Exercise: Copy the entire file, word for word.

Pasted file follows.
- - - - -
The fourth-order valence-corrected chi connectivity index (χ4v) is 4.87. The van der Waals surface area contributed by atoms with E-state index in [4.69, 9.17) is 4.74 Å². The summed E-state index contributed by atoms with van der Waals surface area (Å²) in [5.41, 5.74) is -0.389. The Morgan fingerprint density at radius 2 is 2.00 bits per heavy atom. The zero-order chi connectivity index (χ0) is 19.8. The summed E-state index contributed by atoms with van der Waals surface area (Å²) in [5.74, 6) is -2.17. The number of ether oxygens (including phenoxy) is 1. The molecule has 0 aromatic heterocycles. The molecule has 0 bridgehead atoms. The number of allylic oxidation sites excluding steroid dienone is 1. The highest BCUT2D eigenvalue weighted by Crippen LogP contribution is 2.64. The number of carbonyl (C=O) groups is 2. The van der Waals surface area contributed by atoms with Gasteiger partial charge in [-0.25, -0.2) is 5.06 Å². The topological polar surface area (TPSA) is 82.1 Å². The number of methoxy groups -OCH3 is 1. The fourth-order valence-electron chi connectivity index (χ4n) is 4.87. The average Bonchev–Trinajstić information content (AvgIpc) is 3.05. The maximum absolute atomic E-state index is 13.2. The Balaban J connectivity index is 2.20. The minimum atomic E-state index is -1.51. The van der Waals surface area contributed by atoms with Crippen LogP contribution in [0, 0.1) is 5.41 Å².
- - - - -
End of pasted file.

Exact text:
The fourth-order valence-corrected chi connectivity index (χ4v) is 4.87. The van der Waals surface area contributed by atoms with E-state index in [4.69, 9.17) is 4.74 Å². The summed E-state index contributed by atoms with van der Waals surface area (Å²) in [5.41, 5.74) is -0.389. The Morgan fingerprint density at radius 2 is 2.00 bits per heavy atom. The zero-order chi connectivity index (χ0) is 19.8. The summed E-state index contributed by atoms with van der Waals surface area (Å²) in [5.74, 6) is -2.17. The number of ether oxygens (including phenoxy) is 1. The molecule has 0 aromatic heterocycles. The molecule has 0 bridgehead atoms. The number of allylic oxidation sites excluding steroid dienone is 1. The highest BCUT2D eigenvalue weighted by Crippen LogP contribution is 2.64. The number of carbonyl (C=O) groups is 2. The van der Waals surface area contributed by atoms with Gasteiger partial charge in [-0.25, -0.2) is 5.06 Å². The topological polar surface area (TPSA) is 82.1 Å². The number of methoxy groups -OCH3 is 1. The fourth-order valence-electron chi connectivity index (χ4n) is 4.87. The average Bonchev–Trinajstić information content (AvgIpc) is 3.05. The maximum absolute atomic E-state index is 13.2. The Balaban J connectivity index is 2.20. The minimum atomic E-state index is -1.51. The van der Waals surface area contributed by atoms with Crippen LogP contribution in [0, 0.1) is 5.41 Å².